Re: When to commit failing tests (was: Re: svn commit: r17032 - trunk/subversion/tests/clients/cmdline)
On 26 Oct 2005 12:43:57 -0500, firstname.lastname@example.org <email@example.com> wrote:
> "Peter N. Lundblad" <firstname.lastname@example.org> writes:
> > You normally don't commit something that you know have failing tests. If
> > the nightly build fail, because you did something platform-dependent or
> > something, then that's another story. I really don't think knowingly
> > commit failing tests non-XFail is a good way of alerting people that there
> > is a regression. You can post to dev@, file an issue or just fix it in a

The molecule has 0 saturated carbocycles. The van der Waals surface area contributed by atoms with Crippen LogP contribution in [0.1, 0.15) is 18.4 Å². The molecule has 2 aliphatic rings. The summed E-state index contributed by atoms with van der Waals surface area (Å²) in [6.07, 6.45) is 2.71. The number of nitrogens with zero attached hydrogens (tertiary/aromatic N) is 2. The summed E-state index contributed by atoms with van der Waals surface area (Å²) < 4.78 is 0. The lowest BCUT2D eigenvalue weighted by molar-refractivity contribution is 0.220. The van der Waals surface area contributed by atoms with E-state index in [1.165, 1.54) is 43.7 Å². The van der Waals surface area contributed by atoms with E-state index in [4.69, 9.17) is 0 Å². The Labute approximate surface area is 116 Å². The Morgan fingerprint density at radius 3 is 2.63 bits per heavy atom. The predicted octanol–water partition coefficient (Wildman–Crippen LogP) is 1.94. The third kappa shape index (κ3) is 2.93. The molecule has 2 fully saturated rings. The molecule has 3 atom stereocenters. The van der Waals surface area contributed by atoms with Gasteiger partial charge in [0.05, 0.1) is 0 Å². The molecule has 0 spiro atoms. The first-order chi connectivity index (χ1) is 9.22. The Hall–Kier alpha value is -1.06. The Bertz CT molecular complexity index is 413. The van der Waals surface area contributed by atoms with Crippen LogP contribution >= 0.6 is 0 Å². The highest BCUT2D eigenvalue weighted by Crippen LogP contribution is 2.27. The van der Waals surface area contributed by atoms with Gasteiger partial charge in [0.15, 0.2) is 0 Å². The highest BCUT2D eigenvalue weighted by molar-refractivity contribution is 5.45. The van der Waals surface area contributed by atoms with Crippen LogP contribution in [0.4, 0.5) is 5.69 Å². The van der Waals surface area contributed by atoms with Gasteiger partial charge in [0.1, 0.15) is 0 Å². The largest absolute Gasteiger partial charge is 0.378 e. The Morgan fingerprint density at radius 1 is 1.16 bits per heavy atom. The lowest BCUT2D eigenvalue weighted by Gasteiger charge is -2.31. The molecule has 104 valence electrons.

> > few days.
> > The problem with your approach is that it slows down things for everyone
> > else. When I want to run tests and get a failure, I have to examine and
> > dscover that it was just that other regression that still fails. If I made
> > a commit, I have to examine the nightly failure mails, because I can't
> > just assume that it is your test that fail. I think that's a waste of
> > time.
> +1 IMHO.
> The value of the test suite and the nightly builds is in notifying us
> of things we don't already know. So if someone knows that a test is
> failing, then we don't need to get that information by other means --
> the person can just set the test XFail, and file an issue or do
> whatever is appropriate, to record the fact of the failure.
I am +1 on Peter's point of view. Also we can add rule that any XFail
test should have issue. And keep issue number written near XFail test?
It prevent forget bugs.
Received on Wed Oct 26 22:14:21 2005
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